In a lot of school districts in
my region, there is an emphasis on building proportional reasoning even before
it is formally introduced in the curriculum.
A problem I used recently is the
one I’ve proposed here. You would provide students with baseten blocks,
including hundred flats, ten rods, and unit blocks; or students could use virtual baseten blocks.
Build
a number [Note: You might limit the value to numbers under 1000] where all of the
following are true:

 There are twice as many ten rods as hundred flats.
 There are onefourth as many ten rods as one blocks.
 What could the number be?

A simpler variation that might
better suit some students is created by changing the second condition:
 There are three times as many one blocks as
ten rods.
Whichever version you use, good
things happen. Students think about how to represent threedigit numbers and
how to regroup and name them using an equivalent form; for example, they
realize that 256 can be represented with 2 flats, 4 rods, and 16 ones—and
not just 2 flats, 5 rods, and 6 ones. If the value is limited, for
example, to 1000, they start realizing why 8 flats is too many: because 8 flats + 16
rods + 64 ones is too much.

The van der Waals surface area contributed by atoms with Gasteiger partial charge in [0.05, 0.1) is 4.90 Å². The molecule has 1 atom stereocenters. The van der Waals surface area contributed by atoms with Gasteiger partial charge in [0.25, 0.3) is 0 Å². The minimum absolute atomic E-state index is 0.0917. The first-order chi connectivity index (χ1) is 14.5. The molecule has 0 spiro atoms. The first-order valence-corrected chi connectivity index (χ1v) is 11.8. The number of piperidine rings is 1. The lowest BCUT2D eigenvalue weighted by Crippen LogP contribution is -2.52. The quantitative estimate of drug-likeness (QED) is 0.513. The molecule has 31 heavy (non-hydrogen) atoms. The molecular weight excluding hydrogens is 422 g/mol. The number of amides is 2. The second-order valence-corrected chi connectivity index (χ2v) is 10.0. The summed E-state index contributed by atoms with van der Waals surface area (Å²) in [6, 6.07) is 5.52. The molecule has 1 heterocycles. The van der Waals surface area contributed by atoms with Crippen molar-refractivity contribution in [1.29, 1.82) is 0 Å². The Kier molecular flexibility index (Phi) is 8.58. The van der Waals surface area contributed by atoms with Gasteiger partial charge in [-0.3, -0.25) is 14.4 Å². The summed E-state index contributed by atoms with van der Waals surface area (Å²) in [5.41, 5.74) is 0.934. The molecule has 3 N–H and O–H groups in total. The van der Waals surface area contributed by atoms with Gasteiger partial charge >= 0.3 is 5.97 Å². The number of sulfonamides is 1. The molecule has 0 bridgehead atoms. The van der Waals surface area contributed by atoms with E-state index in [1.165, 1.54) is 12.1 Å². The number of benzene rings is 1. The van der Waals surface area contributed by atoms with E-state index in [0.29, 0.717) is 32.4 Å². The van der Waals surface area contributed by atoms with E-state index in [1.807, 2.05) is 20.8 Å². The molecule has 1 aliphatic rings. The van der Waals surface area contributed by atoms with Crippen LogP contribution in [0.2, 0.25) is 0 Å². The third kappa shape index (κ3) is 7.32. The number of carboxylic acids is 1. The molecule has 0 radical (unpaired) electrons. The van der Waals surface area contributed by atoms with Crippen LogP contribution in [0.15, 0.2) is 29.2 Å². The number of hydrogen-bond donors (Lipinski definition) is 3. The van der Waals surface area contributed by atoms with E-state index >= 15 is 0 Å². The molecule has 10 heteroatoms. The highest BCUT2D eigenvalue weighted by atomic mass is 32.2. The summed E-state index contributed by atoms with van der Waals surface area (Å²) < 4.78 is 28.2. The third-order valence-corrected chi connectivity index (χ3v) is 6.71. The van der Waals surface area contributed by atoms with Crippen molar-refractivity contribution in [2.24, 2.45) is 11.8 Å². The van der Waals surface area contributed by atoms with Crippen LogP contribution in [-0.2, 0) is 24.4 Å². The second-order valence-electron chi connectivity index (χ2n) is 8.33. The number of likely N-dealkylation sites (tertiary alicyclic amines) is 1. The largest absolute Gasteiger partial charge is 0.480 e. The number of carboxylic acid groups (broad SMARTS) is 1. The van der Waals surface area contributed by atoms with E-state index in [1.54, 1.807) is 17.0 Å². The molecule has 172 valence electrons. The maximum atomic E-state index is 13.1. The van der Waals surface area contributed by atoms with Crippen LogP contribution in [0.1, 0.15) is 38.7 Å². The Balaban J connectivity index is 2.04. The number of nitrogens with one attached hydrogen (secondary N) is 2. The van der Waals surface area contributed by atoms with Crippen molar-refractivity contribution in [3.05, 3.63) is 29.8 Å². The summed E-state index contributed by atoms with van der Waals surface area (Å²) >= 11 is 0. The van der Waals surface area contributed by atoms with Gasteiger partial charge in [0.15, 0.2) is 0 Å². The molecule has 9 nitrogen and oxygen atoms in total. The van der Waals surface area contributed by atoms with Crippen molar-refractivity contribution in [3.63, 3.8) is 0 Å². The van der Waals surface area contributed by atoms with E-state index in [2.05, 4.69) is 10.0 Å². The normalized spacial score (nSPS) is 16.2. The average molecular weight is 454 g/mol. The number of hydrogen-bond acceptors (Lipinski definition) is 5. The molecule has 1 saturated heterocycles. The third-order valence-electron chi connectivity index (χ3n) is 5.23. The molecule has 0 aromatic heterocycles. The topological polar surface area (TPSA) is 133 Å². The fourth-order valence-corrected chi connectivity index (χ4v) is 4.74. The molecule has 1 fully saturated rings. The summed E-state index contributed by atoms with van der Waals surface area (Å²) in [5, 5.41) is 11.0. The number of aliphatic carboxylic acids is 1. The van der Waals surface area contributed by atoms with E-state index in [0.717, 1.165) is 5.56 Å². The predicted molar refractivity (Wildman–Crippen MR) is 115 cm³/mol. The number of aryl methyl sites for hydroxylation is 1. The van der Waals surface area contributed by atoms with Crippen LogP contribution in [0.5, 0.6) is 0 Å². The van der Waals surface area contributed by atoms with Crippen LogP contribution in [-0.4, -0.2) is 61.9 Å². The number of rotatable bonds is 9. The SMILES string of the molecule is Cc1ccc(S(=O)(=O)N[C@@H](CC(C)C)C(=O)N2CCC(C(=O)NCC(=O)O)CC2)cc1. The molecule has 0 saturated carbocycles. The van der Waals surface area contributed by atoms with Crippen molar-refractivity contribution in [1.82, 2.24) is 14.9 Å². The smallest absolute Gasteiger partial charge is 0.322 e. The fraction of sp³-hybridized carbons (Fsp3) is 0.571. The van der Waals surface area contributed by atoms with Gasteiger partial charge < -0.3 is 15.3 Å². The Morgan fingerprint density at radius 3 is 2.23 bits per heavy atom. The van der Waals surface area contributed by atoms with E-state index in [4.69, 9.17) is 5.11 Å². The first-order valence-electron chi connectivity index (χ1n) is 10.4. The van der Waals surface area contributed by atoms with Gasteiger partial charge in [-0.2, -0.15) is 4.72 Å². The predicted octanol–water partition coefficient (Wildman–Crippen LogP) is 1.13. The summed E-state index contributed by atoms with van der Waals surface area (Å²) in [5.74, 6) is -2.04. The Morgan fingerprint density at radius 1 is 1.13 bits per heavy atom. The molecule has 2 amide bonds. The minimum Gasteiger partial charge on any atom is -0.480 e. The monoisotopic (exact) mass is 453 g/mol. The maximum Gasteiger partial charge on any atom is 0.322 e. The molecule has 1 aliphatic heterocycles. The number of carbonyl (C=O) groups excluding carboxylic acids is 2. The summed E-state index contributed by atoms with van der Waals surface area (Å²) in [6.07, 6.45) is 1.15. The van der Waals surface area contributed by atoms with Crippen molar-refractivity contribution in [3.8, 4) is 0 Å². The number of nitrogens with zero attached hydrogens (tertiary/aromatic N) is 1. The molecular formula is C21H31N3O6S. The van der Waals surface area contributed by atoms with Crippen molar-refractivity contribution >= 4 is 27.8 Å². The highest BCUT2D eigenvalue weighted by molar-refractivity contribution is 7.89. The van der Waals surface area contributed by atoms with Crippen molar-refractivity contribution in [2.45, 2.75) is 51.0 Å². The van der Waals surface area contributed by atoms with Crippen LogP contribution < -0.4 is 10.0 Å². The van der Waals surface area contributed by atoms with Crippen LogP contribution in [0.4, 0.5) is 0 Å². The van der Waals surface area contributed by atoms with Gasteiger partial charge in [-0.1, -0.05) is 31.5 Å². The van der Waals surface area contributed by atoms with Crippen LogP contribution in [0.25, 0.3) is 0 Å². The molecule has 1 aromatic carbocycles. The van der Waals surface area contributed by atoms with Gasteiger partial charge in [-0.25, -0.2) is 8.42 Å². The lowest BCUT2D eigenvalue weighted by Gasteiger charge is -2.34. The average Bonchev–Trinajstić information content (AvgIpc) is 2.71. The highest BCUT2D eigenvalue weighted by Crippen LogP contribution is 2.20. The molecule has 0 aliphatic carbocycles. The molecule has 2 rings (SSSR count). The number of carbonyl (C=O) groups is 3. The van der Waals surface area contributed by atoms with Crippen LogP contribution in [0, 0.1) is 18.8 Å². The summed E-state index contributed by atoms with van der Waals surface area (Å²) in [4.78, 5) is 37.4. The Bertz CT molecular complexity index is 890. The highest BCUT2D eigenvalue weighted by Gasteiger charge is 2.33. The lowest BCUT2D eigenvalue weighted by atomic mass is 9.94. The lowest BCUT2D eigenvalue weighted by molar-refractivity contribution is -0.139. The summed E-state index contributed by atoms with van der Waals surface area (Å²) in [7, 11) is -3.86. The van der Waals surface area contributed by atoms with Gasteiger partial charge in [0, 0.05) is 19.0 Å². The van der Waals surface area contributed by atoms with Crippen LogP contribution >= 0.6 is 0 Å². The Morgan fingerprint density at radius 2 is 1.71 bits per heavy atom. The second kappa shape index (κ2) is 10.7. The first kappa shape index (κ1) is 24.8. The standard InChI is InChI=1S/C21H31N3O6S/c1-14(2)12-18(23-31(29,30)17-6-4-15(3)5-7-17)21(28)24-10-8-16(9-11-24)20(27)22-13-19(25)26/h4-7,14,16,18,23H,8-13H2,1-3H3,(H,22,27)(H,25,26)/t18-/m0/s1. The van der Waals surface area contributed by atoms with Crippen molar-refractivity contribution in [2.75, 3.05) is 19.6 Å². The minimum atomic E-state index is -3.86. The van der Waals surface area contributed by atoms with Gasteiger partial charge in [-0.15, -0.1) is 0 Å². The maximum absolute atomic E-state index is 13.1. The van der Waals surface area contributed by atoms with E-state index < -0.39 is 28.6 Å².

Students will think about what
terms like twice as much or onefourth as much mean. In particular,
they will realize that another way to say that one number is onefourth as much
as another is to say that the second number is four times the first. You might
lead in to the task with the following questions:
 You model a number with 6 ones and some
tens. What could it be?
 You model a number with 15 ones and some
tens. What could it be?
I encourage you to try one of the
variations with your class and tell us how it went. Encourage students to work
through the problem with a partner. As you discuss solutions, include questions
like these:
 How many rods did you use before you traded?
Why not 3 or 5 or 7?
 How many ones did you use before you
traded? Why were these the only possibilities?
 Which did you choose first—the number of
flats, rods, or units? Did you have to?
 What was the least number you could have
had?
 What did you notice about the possible
solutions?
 Were there numbers you tried to get and
just couldn’t? What were they?
I’ve presented this activity recently
to a thirdgrade class, and students were fully engaged. Let me know how it goes
for you. I look forward to hearing your experiences, and we’ll talk about the
Build a Number problem in a couple of weeks.
Marian Small is the former dean
of education at the University of New Brunswick, where she taught mathematics
and math education courses to elementary and secondary school teachers. She has
been involved as an NCTM writer on the Navigations series, has served on the
editorial panel of a recent NCTM yearbook, and has served as the NCTM
representative on the MathCounts writing team. She has written many
professional resources including Good
Questions: Great Ways to Differentiate Mathematics Instruction (2012), Eyes on Math (2012), and Uncomplicating Fractions to Meet Common Core Standards in Math, K–7 (2013), all copublished by NCTM.